The President’s Prize is a special award donated by the University President that is given to members of the May and October graduating classes whose energy, generosity and commitment have enriched the University during their time as students, and who show promise that their commitment will continue as alumnae.
Chicken embryos, zebra fish, Mexican tetra – a typical day at the Mount for James Jabalee.
James is a recent graduate of the Bachelor of Science (Honours) program and was the well-deserving recipient of the President’s Prize at the 2012 spring convocation ceremony. James’ academic standing and his extra-curricular involvement have earned him a spot working with these interesting species under the supervision of Dr. Tamara Franz-Odendaal in the developmental biology lab at the Mount.
Hailing from North Sydney, James chose the Mount for a list of reasons, including the attractive scholarship opportunities and the small class sizes. When he arrived, he was in for a surprise. “I think that hill takes everyone by surprise,” he laughs.
“It was the feel of the classes that surprised me the most. It wasn’t like those lectures you always see on the internet, it was more interactive and the students could speak freely.”
James’ scholarly record is remarkable. Among the highlights, he has been on the Mount’s First Class Honours List every year since 2009, and has received several in-course merit scholarships, an entrance scholarship, the Vidya Seth Endowed Scholarship, and several of the Department of Biology’s most prestigious awards, including the Maud Crouse Robar Award.
Apart from these internal awards, James received two Natural Sciences and Engineering Research Council Undergraduate Summer Research Awards, as well as travel funds from Science Atlantic to present his honours thesis research at the Experimental Biology Conference in San Diego. Throughout his studies, James shared his knowledge and enthusiasm by assisting fellow undergraduates as a teaching assistant and actively participated in the Science Society. He also volunteered as a science fair judge at the National Science Fair in Prince Edward Island in early May.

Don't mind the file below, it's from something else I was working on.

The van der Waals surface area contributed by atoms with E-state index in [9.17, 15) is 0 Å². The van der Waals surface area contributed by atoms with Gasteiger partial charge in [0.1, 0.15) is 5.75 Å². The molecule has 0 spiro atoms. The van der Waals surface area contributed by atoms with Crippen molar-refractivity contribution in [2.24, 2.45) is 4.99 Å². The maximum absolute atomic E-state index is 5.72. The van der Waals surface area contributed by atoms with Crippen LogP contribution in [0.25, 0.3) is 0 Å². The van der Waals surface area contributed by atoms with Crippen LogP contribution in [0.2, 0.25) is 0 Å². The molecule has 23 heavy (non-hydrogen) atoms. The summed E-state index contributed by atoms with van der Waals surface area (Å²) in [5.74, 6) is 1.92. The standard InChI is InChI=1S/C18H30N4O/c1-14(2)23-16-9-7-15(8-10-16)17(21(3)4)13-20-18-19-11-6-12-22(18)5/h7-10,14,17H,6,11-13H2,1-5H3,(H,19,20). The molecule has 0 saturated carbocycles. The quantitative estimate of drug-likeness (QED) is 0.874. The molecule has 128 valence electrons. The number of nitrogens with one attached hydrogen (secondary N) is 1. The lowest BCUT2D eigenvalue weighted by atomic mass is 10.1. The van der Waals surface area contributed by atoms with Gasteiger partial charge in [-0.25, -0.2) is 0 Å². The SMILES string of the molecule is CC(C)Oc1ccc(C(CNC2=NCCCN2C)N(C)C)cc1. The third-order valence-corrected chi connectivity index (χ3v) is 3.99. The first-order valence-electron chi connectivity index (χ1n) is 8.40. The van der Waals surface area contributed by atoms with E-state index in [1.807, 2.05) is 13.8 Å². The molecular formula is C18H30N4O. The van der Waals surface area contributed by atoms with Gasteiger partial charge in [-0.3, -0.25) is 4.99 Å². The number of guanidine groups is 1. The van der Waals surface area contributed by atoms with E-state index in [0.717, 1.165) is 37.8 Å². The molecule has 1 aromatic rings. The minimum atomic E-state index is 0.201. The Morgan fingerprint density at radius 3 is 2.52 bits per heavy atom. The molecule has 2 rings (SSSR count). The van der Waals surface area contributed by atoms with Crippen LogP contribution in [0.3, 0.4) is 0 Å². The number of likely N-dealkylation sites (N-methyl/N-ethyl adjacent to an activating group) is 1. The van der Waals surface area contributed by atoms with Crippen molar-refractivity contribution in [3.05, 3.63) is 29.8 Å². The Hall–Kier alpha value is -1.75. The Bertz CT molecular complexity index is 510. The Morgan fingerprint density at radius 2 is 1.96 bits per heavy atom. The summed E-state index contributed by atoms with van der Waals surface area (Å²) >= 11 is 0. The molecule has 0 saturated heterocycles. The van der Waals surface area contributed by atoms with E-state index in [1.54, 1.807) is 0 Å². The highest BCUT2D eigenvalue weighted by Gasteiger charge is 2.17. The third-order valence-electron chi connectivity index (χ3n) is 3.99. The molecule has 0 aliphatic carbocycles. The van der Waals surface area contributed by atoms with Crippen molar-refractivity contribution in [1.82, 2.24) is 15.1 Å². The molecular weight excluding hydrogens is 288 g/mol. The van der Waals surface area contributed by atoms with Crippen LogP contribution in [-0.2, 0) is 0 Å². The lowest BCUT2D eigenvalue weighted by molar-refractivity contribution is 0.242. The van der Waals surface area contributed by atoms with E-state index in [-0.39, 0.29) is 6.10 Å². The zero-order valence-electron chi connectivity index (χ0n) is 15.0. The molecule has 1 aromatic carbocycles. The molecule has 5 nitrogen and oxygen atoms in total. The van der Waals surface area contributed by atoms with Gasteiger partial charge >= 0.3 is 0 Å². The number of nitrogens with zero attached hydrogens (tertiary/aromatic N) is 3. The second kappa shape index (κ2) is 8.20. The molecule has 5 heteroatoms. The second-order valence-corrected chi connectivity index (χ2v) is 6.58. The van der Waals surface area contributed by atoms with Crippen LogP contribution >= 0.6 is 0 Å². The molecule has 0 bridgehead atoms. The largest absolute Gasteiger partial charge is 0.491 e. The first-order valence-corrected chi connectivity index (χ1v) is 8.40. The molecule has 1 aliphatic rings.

“I had no idea that I was getting this award.”
As for the President’s Prize, he admits that he didn’t see it coming, “When I went to receive my degree, Dr. Lumpkin said something about seeing me again soon. It was a great surprise.” It was his lab supervisor, Dr. Franz-Odendaal who nominated James for this award, noting that he is one of the best students she has ever worked with.
“My biggest piece of advice to potential Mount students, and to all University students, is to do what interests you,” says James. “Doing something you enjoy, and that fascinates you, is, in my eyes, far more important than becoming a millionaire (though if you can do both that’s great!).”
The ball really got rolling when James walked into Dr. Ron MacKay’s office in his second year. “He played a large role in my university life,” says James about the Chair of the Biology Department. “He was who I approached when I wanted to start in the lab but I didn’t know the details. He sparked my interested in genetics and molecular biology and put me in contact with Dr. Franz-Odendaal.”
James’ commitment to academic excellence has earned him an NSERC post-graduate scholarship to fund his Master’s Research program at Dalhousie which he began in September 2012, and we are happy to report that his work has continued with Dr. Franz-Odendaal.